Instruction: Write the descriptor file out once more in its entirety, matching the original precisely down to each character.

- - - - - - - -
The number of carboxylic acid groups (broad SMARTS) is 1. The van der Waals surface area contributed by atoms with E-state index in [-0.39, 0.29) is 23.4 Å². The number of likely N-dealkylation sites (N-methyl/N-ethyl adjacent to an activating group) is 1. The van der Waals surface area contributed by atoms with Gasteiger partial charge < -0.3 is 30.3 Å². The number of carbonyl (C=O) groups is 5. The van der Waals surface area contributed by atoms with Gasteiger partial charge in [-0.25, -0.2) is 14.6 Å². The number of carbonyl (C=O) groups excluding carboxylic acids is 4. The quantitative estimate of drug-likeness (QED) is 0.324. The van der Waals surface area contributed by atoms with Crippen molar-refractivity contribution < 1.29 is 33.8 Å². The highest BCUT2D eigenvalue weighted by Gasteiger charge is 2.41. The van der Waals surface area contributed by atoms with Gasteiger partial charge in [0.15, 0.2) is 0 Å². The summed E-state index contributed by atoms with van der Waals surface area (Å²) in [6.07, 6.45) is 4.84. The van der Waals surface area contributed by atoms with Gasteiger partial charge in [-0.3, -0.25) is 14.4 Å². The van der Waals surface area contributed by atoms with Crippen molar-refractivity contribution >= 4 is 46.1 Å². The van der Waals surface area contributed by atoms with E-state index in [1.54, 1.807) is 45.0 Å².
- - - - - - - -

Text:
The number of carboxylic acid groups (broad SMARTS) is 1. The van der Waals surface area contributed by atoms with E-state index in [-0.39, 0.29) is 23.4 Å². The number of likely N-dealkylation sites (N-methyl/N-ethyl adjacent to an activating group) is 1. The van der Waals surface area contributed by atoms with Gasteiger partial charge < -0.3 is 30.3 Å². The number of carbonyl (C=O) groups is 5. The van der Waals surface area contributed by atoms with Gasteiger partial charge in [-0.25, -0.2) is 14.6 Å². The number of carbonyl (C=O) groups excluding carboxylic acids is 4. The quantitative estimate of drug-likeness (QED) is 0.324. The van der Waals surface area contributed by atoms with Crippen molar-refractivity contribution < 1.29 is 33.8 Å². The highest BCUT2D eigenvalue weighted by Gasteiger charge is 2.41. The van der Waals surface area contributed by atoms with Gasteiger partial charge in [0.15, 0.2) is 0 Å². The summed E-state index contributed by atoms with van der Waals surface area (Å²) in [6.07, 6.45) is 4.84. The van der Waals surface area contributed by atoms with Gasteiger partial charge in [-0.3, -0.25) is 14.4 Å². The van der Waals surface area contributed by atoms with Crippen molar-refractivity contribution >= 4 is 46.1 Å². The van der Waals surface area contributed by atoms with E-state index in [1.54, 1.807) is 45.0 Å².